The Director of JESS, Dubai argues why secondary schools need Art departments that push boundaries, particularly when it comes to using new technologies… MARK S. STEED
chool Art departments always have a special atmosphere. This may be because school rules usually do not apply there – uniform rules are relaxed, pupils wander around the studio in search of materials, and teachers rarely stand in front of the class – or it may simply be because the whole environment is so visually stimulating. They are busy places where creativity and self-expression are the driving forces. It is these departments that are the epitome of a teaching philosophy that allows students to discover universal truths through exploration of their own ideas. The very best examples are testimony to what might described as “ordered anarchy”. School Art has come a long way. When I was at school, some thirty years ago, it was the preserve of a minority who were gifted enough to be able to draw. Today, while those fine art skills are still highly valued, schools are also embracing modern art and thus democratising art by allowing the Jackson Pollock in us all to find its voice. Art is, by its very nature, challenging. It makes us view the world differently. Art also provides an important outlet for the artist and that is why it is so important in schools. It is not surprising that Art chimes with teenagers. Creativity seems to come easily at that age, when fostered in the right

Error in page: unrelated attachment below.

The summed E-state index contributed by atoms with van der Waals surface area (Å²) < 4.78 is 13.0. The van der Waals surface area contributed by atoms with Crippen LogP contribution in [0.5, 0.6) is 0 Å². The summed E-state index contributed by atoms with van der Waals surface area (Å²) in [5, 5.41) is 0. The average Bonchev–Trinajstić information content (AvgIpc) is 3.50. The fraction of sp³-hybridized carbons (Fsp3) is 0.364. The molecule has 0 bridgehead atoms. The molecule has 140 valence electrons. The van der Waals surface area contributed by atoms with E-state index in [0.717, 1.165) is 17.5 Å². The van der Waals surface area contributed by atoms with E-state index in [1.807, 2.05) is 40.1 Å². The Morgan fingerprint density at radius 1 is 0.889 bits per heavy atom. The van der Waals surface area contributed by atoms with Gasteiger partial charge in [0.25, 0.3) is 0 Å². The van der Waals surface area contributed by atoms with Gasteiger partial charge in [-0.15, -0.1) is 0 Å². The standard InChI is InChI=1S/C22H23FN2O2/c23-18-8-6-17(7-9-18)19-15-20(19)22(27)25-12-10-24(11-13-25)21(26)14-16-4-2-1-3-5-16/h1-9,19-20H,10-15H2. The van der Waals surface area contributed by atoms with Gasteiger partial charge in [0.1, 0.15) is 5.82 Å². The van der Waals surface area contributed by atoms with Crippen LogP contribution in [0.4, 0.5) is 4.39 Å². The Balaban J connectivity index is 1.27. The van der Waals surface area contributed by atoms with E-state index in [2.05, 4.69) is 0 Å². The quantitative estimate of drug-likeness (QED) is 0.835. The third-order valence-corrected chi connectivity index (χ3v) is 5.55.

A great example of this process in action was the outstanding IB portfolio produced by Zena Ezz Eidin, a Syrian pupil at JESS, Dubai. Some of her work highlighted the plight of Syrian refugees, by reworking classical masterpieces for a relevant, 21st-century context. Zena’s work took a new direction when, having secured a place to study Fine Art at Columbia University in New York City, she was initially refused a visa under the terms of President Trump’s travel ban. Her final IB pieces were an outpouring of satirical work by way of protest against the visa restrictions imposed on her and her
“When I was at school art was the preserve of a minority who were gifted enough to be able to draw” environment. Furthermore, as they progress through the formative years of adolescence, they need ways to express themselves as part of the process of testing out their understanding of the world around them.
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